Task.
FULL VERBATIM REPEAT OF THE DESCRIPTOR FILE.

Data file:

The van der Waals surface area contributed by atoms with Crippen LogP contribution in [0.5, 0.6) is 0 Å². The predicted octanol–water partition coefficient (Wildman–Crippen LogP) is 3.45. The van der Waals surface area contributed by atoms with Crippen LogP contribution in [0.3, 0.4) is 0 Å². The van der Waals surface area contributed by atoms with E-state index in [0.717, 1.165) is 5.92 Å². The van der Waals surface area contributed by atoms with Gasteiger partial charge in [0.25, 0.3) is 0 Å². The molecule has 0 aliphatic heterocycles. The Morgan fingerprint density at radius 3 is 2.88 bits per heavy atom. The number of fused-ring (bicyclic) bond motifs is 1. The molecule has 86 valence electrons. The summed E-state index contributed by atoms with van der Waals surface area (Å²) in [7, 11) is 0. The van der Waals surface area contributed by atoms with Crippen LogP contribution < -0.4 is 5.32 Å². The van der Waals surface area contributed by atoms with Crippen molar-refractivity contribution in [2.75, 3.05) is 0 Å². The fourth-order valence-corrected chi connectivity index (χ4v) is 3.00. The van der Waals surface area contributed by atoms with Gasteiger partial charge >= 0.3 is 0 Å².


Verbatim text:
The van der Waals surface area contributed by atoms with Crippen LogP contribution in [0.5, 0.6) is 0 Å². The predicted octanol–water partition coefficient (Wildman–Crippen LogP) is 3.45. The van der Waals surface area contributed by atoms with Crippen LogP contribution in [0.3, 0.4) is 0 Å². The van der Waals surface area contributed by atoms with E-state index in [0.717, 1.165) is 5.92 Å². The van der Waals surface area contributed by atoms with Gasteiger partial charge in [0.25, 0.3) is 0 Å². The molecule has 0 aliphatic heterocycles. The Morgan fingerprint density at radius 3 is 2.88 bits per heavy atom. The number of fused-ring (bicyclic) bond motifs is 1. The molecule has 86 valence electrons. The summed E-state index contributed by atoms with van der Waals surface area (Å²) in [7, 11) is 0. The van der Waals surface area contributed by atoms with Crippen LogP contribution < -0.4 is 5.32 Å². The van der Waals surface area contributed by atoms with Crippen molar-refractivity contribution in [2.75, 3.05) is 0 Å². The fourth-order valence-corrected chi connectivity index (χ4v) is 3.00. The van der Waals surface area contributed by atoms with Gasteiger partial charge >= 0.3 is 0 Å².